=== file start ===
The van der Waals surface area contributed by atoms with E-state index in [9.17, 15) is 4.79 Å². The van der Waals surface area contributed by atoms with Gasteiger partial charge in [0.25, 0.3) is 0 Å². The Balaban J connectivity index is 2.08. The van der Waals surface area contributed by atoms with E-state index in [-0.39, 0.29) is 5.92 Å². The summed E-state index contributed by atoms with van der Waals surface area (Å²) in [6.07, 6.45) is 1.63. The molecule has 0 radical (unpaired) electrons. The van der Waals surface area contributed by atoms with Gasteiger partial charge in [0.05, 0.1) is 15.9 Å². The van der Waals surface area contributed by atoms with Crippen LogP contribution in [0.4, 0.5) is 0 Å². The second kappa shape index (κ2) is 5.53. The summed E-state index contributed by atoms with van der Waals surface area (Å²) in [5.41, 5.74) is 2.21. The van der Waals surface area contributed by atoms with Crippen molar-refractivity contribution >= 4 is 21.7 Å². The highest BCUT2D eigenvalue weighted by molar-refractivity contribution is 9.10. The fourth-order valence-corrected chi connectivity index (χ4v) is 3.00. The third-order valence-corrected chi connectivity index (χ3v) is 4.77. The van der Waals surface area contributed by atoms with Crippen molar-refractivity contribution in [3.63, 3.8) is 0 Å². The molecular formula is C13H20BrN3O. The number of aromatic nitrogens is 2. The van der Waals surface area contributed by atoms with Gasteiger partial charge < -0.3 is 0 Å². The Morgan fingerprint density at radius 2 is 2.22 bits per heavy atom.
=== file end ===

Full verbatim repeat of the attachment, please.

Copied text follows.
The van der Waals surface area contributed by atoms with E-state index in [9.17, 15) is 4.79 Å². The van der Waals surface area contributed by atoms with Gasteiger partial charge in [0.25, 0.3) is 0 Å². The Balaban J connectivity index is 2.08. The van der Waals surface area contributed by atoms with E-state index in [-0.39, 0.29) is 5.92 Å². The summed E-state index contributed by atoms with van der Waals surface area (Å²) in [6.07, 6.45) is 1.63. The molecule has 0 radical (unpaired) electrons. The van der Waals surface area contributed by atoms with Gasteiger partial charge in [0.05, 0.1) is 15.9 Å². The van der Waals surface area contributed by atoms with Crippen LogP contribution in [0.4, 0.5) is 0 Å². The second kappa shape index (κ2) is 5.53. The summed E-state index contributed by atoms with van der Waals surface area (Å²) in [5.41, 5.74) is 2.21. The van der Waals surface area contributed by atoms with Crippen molar-refractivity contribution >= 4 is 21.7 Å². The highest BCUT2D eigenvalue weighted by molar-refractivity contribution is 9.10. The fourth-order valence-corrected chi connectivity index (χ4v) is 3.00. The third-order valence-corrected chi connectivity index (χ3v) is 4.77. The van der Waals surface area contributed by atoms with Crippen molar-refractivity contribution in [3.63, 3.8) is 0 Å². The molecular formula is C13H20BrN3O. The number of aromatic nitrogens is 2. The van der Waals surface area contributed by atoms with Gasteiger partial charge < -0.3 is 0 Å². The Morgan fingerprint density at radius 2 is 2.22 bits per heavy atom.